Pokemon Go players unite to help Oxford University student with their thesis

A masters-level student from the University of Oxford came to the Pokemon Go community for help, and the fans have reacted in a big way.

Few games in the world have a fanbase as interconnected as the Pokemon Go fandom.

The game itself is based on sharing the experience with other players, both online and in the real world, by encouraging community interaction through major public events, as well as allowing players to interact rare ‘Mon’ with each other. to trade over the Internet.

So when a budding scientist came to one of the largest PoGo fan communities in the world, it was no shock to see that they were willing to get involved and help.

It all started when Anna, a sociology student attending Oxford, came to the Pokemon Go subreddit for help with a dissertation problem. Basically, they sought help for a study of how Pokemon Go affects the lifestyles of the people who play it most often.

They hope to use that data to simulate what a comprehensive Augmented Reality program could do if something like the Metaverse got off the ground in the next decade.

“Pokémon Go is our best comparison, so I’m studying it to see what happens when people interact with augmented/virtual reality,” they said.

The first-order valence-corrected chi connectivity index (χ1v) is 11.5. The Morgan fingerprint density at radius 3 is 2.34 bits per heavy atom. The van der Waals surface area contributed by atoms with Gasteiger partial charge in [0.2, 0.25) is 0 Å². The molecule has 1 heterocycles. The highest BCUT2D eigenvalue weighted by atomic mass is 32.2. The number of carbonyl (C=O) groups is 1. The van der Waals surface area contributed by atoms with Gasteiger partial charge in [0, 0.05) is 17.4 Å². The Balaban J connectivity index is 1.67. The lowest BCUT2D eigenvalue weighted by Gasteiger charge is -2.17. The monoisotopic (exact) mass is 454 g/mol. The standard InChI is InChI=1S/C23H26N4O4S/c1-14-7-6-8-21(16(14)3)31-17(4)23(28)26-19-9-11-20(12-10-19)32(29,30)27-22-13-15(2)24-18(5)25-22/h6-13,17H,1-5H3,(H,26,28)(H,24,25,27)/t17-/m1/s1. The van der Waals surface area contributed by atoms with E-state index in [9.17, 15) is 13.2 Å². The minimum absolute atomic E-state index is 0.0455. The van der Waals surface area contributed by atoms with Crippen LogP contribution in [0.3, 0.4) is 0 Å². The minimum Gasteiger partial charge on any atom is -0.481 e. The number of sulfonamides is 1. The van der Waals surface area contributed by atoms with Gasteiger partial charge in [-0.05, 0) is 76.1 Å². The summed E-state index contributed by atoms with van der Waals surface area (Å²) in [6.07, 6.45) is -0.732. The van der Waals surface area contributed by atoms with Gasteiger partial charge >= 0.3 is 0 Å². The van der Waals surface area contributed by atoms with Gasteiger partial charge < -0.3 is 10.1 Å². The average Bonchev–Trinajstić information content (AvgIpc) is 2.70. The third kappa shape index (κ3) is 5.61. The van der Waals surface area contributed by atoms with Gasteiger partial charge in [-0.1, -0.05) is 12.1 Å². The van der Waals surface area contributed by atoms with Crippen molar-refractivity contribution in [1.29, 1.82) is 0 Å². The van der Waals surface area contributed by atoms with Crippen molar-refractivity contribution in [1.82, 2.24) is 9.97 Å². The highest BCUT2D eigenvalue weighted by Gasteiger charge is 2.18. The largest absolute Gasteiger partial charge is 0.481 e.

This sparked a wave of support and now there have been over 80 responses and waves of people have signed up asking how they can lend their support and the number is only growing as the hours go on.

While there’s only one way to help at this point, Anna has talked about seeking approval for alternatives so that more people can share their experiences with the game.

For anyone who wants to participate, these are the requirements:

  • Confirm that you are 18 years of age or older.
  • Fill out a survey.
  • Have a 30-minute text conversation (via WhatsApp) about how Pokémon Go has impacted your life.

While it may seem like a bizarre scenario at first glance, it makes sense that a group built primarily on collecting data on Pokemon would be so eager to help with a new kind of research for the benefit of science.

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